EMMPRIN and MMPs in chronic kidney disease

DOI: 10.3109/0886022X.2015.1040715



MMPs, EMMPRIN and TGFbeta1

Our investigation has revealed the significantly increased concentrations of all examined metalloproteinases, their inducer EMMPRIN and TGFbeta1, both in serum and in urine of children with chronic kidney disease, when compared to the controls. The MMP-2 and MMP-9 roles in matrix remodeling have been studied extensively on animal models, confirming the increased MMP-2 and decreased MMP-9 expressions in fibrotic kidneys.8,9 The studies in humans with CKD concerned mainly adults, showing either increased or decreased concentrations in pre-dialysis and hemodialyzed patients.13,14 Our preliminary investigation has revealed elevated serum MMPs in children during both pre-dialysis and dialysis periods.15,16 However, none of those analyses has examined urine concentrations of metalloproteinases or potential correlations between them and corresponding serum values. Our investigation has shown for the first time the significantly increased concentrations of MMP-2 and MMP-9 both in serum and urine of children with the advanced stages of CKD, as well as statistically significant correlations between them. The elevation of MMP-2 and MMP-9 serum concentrations may be the consequence of various processes. The accumulation due to diminishing GFR seems possible, because both gelatinases are the molecules of middle molecular mass and glomerular filtration is quite improbable, unless through the damaged filtration barrier. Another trigger may be the stimulation by pro-inflammatory cytokines or the reciprocal activation by proteolysis through MMPs and EMMPRIN.7,21 So far, the urine concentrations of gelatinases have been tested for their ability to predict cancer within the urinary tract, but the results were ambiguous.22,23 In our study, controls presented with very low, when compared to the serum values, urine levels of MMP-2 and MMP-9. The serum

The serum MMP-2, MMP-7, MMP-9, EMMPRIN and TGFbeta1 concentrations in CKD children were significantly higher versus controls (Table 2). The further analysis revealed no significant differences between the patients with glomerulopathies and those with congenital anomalies of the kidney and urinary tract (CAKUT). The urine levels of all MMPs, EMMPRIN and TGFbeta1, normalized to urine creatinine, were also significantly increased when compared to the control group (Table 3). Likewise in the serum, the comparison of parameters between the children with CKD in the course of chronic glomerulonephritis and those with CKD due to anomalies in the urinary tract has shown no statistically significant differences. Ren Fail Downloaded from by Nyu Medical Center on 05/25/15 For personal use only.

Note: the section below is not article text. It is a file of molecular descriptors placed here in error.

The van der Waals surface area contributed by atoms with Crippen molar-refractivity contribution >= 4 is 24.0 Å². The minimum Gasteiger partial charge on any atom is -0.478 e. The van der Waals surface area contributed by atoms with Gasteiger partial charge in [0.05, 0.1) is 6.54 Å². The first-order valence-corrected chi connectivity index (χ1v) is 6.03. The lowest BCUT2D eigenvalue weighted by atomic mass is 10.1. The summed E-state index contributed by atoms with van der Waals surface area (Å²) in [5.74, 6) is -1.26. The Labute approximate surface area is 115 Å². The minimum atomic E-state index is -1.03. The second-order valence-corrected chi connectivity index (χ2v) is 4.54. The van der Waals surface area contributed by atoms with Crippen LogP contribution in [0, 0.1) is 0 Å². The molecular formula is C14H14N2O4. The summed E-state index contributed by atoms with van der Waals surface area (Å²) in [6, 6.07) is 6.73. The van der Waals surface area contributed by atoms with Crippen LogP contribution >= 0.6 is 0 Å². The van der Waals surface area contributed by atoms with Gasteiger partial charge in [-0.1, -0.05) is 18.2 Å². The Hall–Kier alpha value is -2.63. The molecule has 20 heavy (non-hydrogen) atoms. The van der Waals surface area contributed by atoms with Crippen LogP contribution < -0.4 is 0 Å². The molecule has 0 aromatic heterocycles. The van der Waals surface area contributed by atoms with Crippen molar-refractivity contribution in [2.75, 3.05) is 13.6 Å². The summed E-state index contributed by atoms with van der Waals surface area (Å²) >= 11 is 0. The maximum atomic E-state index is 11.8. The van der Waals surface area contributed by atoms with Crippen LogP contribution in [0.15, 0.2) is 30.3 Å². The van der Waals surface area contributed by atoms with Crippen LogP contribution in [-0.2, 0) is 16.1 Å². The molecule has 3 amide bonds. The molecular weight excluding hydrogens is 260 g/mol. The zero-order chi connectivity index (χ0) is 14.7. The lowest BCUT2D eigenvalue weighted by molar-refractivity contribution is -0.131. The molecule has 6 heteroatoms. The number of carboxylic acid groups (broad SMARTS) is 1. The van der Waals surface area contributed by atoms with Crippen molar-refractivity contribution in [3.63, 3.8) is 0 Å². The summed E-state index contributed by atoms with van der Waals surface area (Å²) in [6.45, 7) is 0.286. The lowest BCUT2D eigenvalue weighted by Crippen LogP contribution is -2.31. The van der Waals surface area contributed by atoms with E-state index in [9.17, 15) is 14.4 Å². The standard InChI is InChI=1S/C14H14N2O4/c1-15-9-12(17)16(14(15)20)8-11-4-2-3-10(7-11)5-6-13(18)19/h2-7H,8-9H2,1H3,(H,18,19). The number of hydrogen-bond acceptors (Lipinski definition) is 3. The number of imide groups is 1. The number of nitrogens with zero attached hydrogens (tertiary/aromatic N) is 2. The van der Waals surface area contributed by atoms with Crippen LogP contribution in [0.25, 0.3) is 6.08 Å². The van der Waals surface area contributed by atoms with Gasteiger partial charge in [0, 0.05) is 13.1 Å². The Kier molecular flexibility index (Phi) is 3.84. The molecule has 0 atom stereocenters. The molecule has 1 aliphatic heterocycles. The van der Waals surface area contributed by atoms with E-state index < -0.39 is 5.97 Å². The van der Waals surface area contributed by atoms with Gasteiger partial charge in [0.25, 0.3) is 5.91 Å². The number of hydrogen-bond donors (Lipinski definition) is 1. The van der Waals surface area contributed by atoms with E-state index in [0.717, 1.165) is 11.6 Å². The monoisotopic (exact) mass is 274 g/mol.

Correlations and regression analysis The MMP-2 and MMP-9 levels in urine correlated significantly with the corresponding values in serum, whereas MMP-7, EMMPRIN and TGFbeta1 urine concentrations did not (Table 4). However, the strongest correlations were observed between the urine concentrations of analyzed parameters (R values varied from 0.63 to 0.96; p value was always 50.0000001). Moreover, urinary MMP-7 and MMP-9 were good predictors of both urinary TGFbeta1 (R2 ¼ 0.92, p50.0001; R2 ¼ 0.93, p50.0001; respectively) and urinary EMMPRIN (R2 ¼ 0.91, p50.0001; R2 ¼ 0.80, p50.003; respectively). The urinary EMMPRIN predicted well the urinary TGFbeta1 (R2 ¼ 0.87, p50.0001). None of the analyzed parameters correlated with eGFR. None of them were related to hsCRP or other biochemical markers characteristic for CKD (mentioned in Table 1) either.

Table 2. The concentrations of analyzed parameters in serum of CKD children and controls. Parameters in serum MMP-2 [ng/mL] MMP-7 [ng/mL] MMP-9 [ng/mL] EMMPRIN [pg/mL] TGFbeta1 [ng/mL]

Median values (lower – upper quartile) Control group (n ¼ 23) 94.53 2.23 94.30 871.93 1221.99

(88.88–115.77)* (2.17–2.91)* (91.00–100.80)* (854.86–906.07)* (1195.0–1242.9)*

CKD (n ¼ 41) 159.45 2.97 415.60 1175.03 1738.88

(156.05–167.92) (2.27–3.05) (397.90–427.60) (1150.55–1211.54) (1717.61–1760.18)

Mann–Whitney U test: *p50.0001 control group versus CKD.

Table 3. The concentrations of analyzed parameters in urine of CKD children and controls. Parameters in urine MMP-2 [ng/mg creat] MMP-7 [ng/mg creat] MMP-9 [ng/mg creat] EMMPRIN [pg/mg creat] TGFbeta1 [ng/mg creat]

Median values (lower – upper quartile) Control group (n ¼ 23) 1.19 0.009 1.84 375.02 42.55

(1.03–1.43)* (0.008–0.10)* (1.63–2.12)* (313.30–402.44)* (38.44–47.97)*

Mann–Whitney U test: *p50.0001 control group versus CKD

CKD (n ¼ 41) 2.64 3.11 4.49 1082.36 258.55

(1.92–3.87) (2.71–3.91) (3.95–5.25) (1938.19–1361.49) (240.49–323.66)


K. Musiał et al.

Ren Fail, Early Online: 1–5

Table 4. Correlations between examined parameters in serum and urine of CKD children.


Serum MMP-2 [ng/mL]

Serum MMP-7 [ng/mL]

Serum MMP-9 [ng/mL]

Serum EMMPRIN [pg/mL]

Serum TGFbeta1 [ng/mL]

Urine MMP-2 [ng/mg creat] Urine MMP-7 [ng/mg creat] Urine MMP-9 [ng/mg creat] Urine EMMPRIN [pg/mg creat] Urine TGFbeta1 [ng/mg creat]

p ¼ 0.00006 R ¼ 0.59 p ¼ 0.31 R ¼ 0.16 p ¼ 0.039 R ¼ 0.32 p ¼ 0.49 R ¼ 0.11 p ¼ 0.32 R ¼ 0.16